We believe the time has come to move toward a more patient‐centered view of OHCA response and to standardize a simpler, more reliable, more comparable, and more physiologically relevant measure: the time from 9‐1‐1 call receipt to first chest compression. In analyzing the associations between EMS response intervals, prearrival resuscitation efforts, and neurological outcomes, Goto et al7 remind us of a significant opportunity: to maximize bystander CPR rates and compress the precious time to first compression in OHCA.
The opinions expressed in this article are not necessarily those of the editors or of the American Heart Association.
- ↵Lloyd‐Jones D, Adams RJ, Brown TM, Carnethon M, Dai S, De Simone G, Ferguson TB, Ford E, Furie K, Gillespie C, Go A, Greenlund K, Haase N, Hailpern S, Ho PM, Howard V, Kissela B, Kittner S, Lackland D, Lisabeth L, Marelli A, McDermott MM, Meigs J, Mozaffarian D, Mussolino M, Nichol G, Roger VL, Rosamond W, Sacco R, Sorlie P, Roger VL, Stafford R, Thom T, Wasserthiel‐Smoller S, Wong ND, Wylie‐Rosett J; WRITING GROUP MEMBERS; American Heart Association Statistics Committee and Stroke Statistics Subcommittee . Heart disease and stroke statistics—2010 update: a report from the American Heart Association. Circulation. 2010;121:e46–e215.
- ↵Nichol G, Thomas E, Callaway CW, Hedges J, Powell JL, Aufderheide TP, Rea T, Lowe R, Brown T, Dreyer J, Davis D, Idris A, Stiell I; Resuscitation Outcomes Consortium Investigators . Regional variation in out‐of‐hospital cardiac arrest incidence and outcome. JAMA. 2008;300:1423–1431.
- ↵Berg R, Hilwig R, Kern K, Ewy G. Precountershock cardiopulmonary resuscitation improves ventricular fibrillation median frequency and myocardial readiness for successful defibrillation from prolonged ventricular fibrillation: a randomized, controlled swine study. Ann Emerg Med. 2002;40:563–571.
- ↵Goto Y, Funada A, Goto Y. Relationship between emergency medical services response time and bystander intervention in patients with out‐of‐hospital cardiac arrest. J Am Heart Assoc. 2018;7:e007568. DOI: 10.1161/JAHA.117.007568.
- ↵Rajan S, Wissenberg M, Folke F, Hansen S, Gerds T, Kragholm K, Hansen C, Karlsson L, Lippert F, Køber L, Gislason G, Torp‐Pedersen C. Association of bystander cardiopulmonary resuscitation and survival according to ambulance response times after out‐of‐hospital cardiac arrest. Circulation. 2016;134:2095–2104.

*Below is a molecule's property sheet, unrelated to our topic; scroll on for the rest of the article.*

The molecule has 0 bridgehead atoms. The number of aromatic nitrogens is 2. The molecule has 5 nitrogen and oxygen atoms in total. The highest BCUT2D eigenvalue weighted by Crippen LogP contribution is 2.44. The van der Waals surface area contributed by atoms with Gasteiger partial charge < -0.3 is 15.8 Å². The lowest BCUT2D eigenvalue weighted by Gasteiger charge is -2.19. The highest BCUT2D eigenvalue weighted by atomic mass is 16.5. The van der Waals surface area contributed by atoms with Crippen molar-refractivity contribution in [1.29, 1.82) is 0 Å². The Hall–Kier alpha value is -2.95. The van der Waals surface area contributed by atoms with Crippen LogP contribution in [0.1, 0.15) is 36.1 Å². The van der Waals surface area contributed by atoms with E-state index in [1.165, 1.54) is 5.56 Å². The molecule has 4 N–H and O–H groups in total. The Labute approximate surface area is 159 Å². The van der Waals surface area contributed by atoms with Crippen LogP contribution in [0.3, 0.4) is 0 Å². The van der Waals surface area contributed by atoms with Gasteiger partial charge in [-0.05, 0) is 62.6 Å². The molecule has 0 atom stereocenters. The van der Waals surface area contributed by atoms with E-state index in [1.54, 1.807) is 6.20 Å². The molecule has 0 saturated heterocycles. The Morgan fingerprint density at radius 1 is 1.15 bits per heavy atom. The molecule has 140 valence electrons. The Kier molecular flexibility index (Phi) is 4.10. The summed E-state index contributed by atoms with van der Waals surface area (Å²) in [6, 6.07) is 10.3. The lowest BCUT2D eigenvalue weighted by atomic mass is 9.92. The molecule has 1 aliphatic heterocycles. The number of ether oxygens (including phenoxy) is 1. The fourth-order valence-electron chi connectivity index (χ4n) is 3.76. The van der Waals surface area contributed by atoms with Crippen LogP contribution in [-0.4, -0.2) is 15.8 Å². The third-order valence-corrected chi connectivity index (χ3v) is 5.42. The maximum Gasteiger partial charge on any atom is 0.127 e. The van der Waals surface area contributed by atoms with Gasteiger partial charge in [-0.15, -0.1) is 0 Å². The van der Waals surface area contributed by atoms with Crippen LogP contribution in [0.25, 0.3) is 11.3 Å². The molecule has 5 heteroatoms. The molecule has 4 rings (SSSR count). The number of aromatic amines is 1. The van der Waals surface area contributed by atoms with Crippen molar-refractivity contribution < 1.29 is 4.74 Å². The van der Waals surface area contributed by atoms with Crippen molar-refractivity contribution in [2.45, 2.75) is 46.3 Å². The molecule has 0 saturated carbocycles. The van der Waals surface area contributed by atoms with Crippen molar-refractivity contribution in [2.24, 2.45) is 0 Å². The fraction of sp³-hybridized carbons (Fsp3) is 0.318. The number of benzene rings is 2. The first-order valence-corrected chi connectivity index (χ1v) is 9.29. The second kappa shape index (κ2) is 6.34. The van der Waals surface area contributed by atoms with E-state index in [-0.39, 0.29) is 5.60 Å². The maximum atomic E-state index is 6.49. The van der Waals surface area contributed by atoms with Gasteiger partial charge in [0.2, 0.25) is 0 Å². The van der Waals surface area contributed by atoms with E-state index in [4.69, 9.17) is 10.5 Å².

- ↵Myers JB, Slovis C, Eckstein M, Goodloe J, Isaacs S, Loflin J, Mechem C, Richmond N, Pepe P. Evidence‐based performance measures for emergency medical services systems: a model for expanded EMS benchmarking: a statement developed by the 2007 consortium U.S. metropolitan municipalities’ EMS medical directors (appendix). Prehosp Emerg Care. 2008;12:141–151.
- ↵Rea T, Eisenberg M, Culley L, Becker L. Dispatcher‐assisted cardiopulmonary resuscitation and survival in cardiac arrest. Circulation. 2001;104:2513–2516.
- ↵Tanaka Y, Taniguchi J, Wato Y, Yoshida Y, Inaba H. The continuous quality improvement project for telephone‐assisted instruction of cardiopulmonary resuscitation increased the incidence of bystander CPR and improved the outcomes of out‐of‐hospital cardiac arrests. Resuscitation. 2012;83:1235–1241.
- ↵Bobrow B, Spaite DW, Vadeboncoeur T, Hu C, Mullins T, Tormala W, Dameff C, Gallagher J, Smith G, Panczyk M. Implementation of a regional telephone cardiopulmonary resuscitation program and outcomes after out‐of‐hospital cardiac arrest. JAMA Cardiol. 2016;1:294–302.
- ↵Ro Y, Shin S, Lee Y, Lee S, Song K, Ryoo H, Ong M, McNally B, Bobrow B, Tanaka H, Myklebust H, Birkenes T. Effect of dispatcher‐assisted cardiopulmonary resuscitation program and location of out‐of‐hospital cardiac arrest on survival and neurologic outcome. Ann Emerg Med. 2017;69:52–61.